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Stroke Research and Treatment
Volume 2013 (2013), Article ID 837595, 6 pages
http://dx.doi.org/10.1155/2013/837595
Clinical Study

The ABC of tDCS: Effects of Anodal, Bilateral and Cathodal Montages of Transcranial Direct Current Stimulation in Patients with Stroke—A Pilot Study

1Clinical Laboratory of Experimental Neurorehabilitation, I.R.C.C.S. Santa Lucia Foundation, Via Ardeatina 306, 00179 Rome, Italy
2Operative Unit F, I.R.C.C.S. Santa Lucia Foundation, Via Ardeatina 306, 00179 Rome, Italy
3Physical Medicine and Rehabilitation, Sapienza University of Rome, Piazzale Aldo Moro 5, 00185 Rome, Italy

Received 20 July 2012; Revised 20 November 2012; Accepted 21 November 2012

Academic Editor: Antonio Oliviero

Copyright © 2013 A. Fusco et al. This is an open access article distributed under the Creative Commons Attribution License, which permits unrestricted use, distribution, and reproduction in any medium, provided the original work is properly cited.

Abstract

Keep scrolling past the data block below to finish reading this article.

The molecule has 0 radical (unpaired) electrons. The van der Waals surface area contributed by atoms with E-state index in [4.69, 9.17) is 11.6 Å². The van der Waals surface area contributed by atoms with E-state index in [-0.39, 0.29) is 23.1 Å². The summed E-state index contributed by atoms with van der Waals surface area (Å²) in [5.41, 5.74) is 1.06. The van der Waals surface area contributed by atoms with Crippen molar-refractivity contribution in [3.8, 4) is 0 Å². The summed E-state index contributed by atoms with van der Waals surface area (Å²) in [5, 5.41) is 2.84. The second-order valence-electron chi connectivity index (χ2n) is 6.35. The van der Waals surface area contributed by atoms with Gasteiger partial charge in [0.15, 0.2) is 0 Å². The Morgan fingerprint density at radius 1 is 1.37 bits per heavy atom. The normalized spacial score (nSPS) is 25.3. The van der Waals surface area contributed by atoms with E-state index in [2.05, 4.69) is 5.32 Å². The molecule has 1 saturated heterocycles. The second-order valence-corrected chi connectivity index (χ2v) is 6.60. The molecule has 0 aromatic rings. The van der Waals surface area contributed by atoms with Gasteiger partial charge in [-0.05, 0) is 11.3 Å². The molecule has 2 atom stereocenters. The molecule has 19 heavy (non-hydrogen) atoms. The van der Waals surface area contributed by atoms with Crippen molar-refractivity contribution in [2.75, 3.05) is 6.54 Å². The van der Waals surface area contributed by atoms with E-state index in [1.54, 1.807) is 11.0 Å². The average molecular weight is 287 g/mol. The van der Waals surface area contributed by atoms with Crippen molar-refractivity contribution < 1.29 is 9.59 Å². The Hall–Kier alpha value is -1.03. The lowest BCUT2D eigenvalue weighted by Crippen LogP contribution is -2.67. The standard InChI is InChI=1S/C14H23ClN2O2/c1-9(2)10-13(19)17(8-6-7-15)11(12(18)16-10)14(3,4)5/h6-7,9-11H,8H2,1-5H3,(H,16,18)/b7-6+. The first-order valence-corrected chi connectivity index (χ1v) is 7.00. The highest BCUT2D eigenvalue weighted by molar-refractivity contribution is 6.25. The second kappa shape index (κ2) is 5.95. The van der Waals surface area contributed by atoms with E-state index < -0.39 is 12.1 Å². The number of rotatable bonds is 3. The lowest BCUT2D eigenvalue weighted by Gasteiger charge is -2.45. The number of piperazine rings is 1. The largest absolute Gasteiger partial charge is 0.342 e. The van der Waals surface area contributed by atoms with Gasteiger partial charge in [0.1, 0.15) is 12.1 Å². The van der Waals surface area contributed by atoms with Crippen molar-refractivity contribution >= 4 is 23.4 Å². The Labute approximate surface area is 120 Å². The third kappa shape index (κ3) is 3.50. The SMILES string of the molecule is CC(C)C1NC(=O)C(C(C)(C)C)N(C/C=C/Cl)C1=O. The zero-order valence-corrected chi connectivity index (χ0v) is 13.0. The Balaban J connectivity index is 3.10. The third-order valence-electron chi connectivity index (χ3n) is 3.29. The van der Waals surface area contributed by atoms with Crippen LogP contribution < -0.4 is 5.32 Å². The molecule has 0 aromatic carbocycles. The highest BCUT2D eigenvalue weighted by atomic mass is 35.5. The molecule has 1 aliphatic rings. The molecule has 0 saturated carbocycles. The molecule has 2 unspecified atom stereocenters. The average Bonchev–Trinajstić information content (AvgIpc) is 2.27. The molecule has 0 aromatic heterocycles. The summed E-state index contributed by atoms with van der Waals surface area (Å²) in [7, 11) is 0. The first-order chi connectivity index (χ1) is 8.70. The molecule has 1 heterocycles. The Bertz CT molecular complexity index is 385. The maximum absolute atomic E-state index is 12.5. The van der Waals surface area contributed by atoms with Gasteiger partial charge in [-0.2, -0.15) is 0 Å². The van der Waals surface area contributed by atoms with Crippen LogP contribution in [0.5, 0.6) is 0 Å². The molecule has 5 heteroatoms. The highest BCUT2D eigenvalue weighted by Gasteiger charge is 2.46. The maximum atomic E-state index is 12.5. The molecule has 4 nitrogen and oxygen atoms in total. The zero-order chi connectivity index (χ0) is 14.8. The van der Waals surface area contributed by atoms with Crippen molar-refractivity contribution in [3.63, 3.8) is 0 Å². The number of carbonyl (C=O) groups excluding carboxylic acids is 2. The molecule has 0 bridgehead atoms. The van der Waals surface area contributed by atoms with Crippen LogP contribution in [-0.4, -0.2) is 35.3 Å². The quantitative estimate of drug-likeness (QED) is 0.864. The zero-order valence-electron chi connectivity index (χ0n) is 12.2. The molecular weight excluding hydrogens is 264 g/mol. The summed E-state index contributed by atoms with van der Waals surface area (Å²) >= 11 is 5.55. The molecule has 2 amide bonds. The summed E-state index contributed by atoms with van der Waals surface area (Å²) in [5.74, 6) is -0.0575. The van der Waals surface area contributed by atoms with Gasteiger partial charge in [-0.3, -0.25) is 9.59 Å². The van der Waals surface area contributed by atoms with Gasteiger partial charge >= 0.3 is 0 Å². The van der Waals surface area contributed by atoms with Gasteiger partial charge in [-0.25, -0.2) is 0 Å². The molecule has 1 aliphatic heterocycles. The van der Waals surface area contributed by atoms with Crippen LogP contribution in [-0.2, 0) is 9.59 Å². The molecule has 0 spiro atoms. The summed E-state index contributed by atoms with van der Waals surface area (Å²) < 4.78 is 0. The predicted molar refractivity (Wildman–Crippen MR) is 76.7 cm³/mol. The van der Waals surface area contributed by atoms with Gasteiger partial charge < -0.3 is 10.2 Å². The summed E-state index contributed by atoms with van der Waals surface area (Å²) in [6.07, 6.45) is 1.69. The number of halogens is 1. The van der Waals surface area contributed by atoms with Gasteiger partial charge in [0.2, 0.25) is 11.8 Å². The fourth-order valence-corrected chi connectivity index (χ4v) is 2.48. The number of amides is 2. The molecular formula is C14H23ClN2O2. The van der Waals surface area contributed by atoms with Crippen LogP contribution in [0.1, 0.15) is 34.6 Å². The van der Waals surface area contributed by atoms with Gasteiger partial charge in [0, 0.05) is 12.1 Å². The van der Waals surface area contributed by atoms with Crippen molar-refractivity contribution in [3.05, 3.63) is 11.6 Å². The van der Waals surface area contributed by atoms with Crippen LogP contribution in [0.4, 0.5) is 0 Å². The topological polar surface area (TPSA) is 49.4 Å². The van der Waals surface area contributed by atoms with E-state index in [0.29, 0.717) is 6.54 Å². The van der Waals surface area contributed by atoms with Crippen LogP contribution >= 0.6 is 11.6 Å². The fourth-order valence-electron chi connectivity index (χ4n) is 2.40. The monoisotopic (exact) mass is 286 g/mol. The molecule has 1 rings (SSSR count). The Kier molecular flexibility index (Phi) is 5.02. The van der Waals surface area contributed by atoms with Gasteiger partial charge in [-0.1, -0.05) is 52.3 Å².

Transcranial direct current stimulation (tDCS) is a noninvasive technique that is emerging as a prospective therapy for different neurologic disorders. Previous studies have demonstrated that anodal and cathodal stimulation can improve motor performance in terms of dexterity and manual force. The objective of this study was to determine whether different electrodes’ setups (anodal, cathodal, and simultaneous bilateral tDCS) provide different motor performance and which montage was more effective. As secondary outcome, we have asked to the patients about their satisfaction, and to determine if the bilateral tDCS was more uncomfortable than unilateral tDCS. Nine patients with stroke in subacute phase were enrolled in this study and randomly divided in three groups. Our results showed that tDCS was an effective treatment if compared to Sham stimulation ( ). In particular, anodal stimulation provided the higher improvement in terms of manual dexterity. Cathodal stimulation seemed to have a little effect in terms of force improvement, not observed with other setups. Bipolar stimulation seemed to be the less effective. No significant differences have been noted for the different set-ups for patients’ judgment. These results highlight the potential efficacy of tDCS for patients with stroke in subacute phase.